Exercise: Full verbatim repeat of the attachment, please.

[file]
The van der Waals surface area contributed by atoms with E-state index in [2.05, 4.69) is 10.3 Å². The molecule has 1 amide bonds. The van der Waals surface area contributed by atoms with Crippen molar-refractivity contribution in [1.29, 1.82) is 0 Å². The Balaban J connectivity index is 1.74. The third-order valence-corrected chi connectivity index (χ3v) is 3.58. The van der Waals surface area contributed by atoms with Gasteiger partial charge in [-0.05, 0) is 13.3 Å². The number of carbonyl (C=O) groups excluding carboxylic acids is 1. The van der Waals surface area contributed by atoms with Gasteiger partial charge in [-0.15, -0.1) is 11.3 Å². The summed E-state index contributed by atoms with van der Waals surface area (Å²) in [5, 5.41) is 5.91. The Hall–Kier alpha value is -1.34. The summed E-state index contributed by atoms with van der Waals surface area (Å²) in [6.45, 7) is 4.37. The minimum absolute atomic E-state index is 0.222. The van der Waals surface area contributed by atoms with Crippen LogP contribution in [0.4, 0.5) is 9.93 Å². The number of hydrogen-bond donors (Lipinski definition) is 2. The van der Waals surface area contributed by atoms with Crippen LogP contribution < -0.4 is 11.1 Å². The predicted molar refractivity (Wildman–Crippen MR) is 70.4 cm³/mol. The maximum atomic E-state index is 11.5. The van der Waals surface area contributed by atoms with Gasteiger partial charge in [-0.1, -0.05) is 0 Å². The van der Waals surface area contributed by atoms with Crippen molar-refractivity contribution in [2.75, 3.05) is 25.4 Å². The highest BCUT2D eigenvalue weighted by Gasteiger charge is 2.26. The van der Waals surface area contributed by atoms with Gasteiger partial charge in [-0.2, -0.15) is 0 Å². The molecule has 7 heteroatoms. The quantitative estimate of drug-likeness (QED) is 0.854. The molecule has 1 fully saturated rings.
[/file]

The van der Waals surface area contributed by atoms with E-state index in [2.05, 4.69) is 10.3 Å². The molecule has 1 amide bonds. The van der Waals surface area contributed by atoms with Crippen molar-refractivity contribution in [1.29, 1.82) is 0 Å². The Balaban J connectivity index is 1.74. The third-order valence-corrected chi connectivity index (χ3v) is 3.58. The van der Waals surface area contributed by atoms with Gasteiger partial charge in [-0.05, 0) is 13.3 Å². The number of carbonyl (C=O) groups excluding carboxylic acids is 1. The van der Waals surface area contributed by atoms with Gasteiger partial charge in [-0.15, -0.1) is 11.3 Å². The summed E-state index contributed by atoms with van der Waals surface area (Å²) in [5, 5.41) is 5.91. The Hall–Kier alpha value is -1.34. The summed E-state index contributed by atoms with van der Waals surface area (Å²) in [6.45, 7) is 4.37. The minimum absolute atomic E-state index is 0.222. The van der Waals surface area contributed by atoms with Crippen LogP contribution in [0.4, 0.5) is 9.93 Å². The number of hydrogen-bond donors (Lipinski definition) is 2. The van der Waals surface area contributed by atoms with Crippen LogP contribution < -0.4 is 11.1 Å². The predicted molar refractivity (Wildman–Crippen MR) is 70.4 cm³/mol. The maximum atomic E-state index is 11.5. The van der Waals surface area contributed by atoms with Gasteiger partial charge in [-0.1, -0.05) is 0 Å². The van der Waals surface area contributed by atoms with Crippen molar-refractivity contribution in [2.75, 3.05) is 25.4 Å². The highest BCUT2D eigenvalue weighted by Gasteiger charge is 2.26. The van der Waals surface area contributed by atoms with Gasteiger partial charge in [-0.2, -0.15) is 0 Å². The molecule has 7 heteroatoms. The quantitative estimate of drug-likeness (QED) is 0.854. The molecule has 1 fully saturated rings.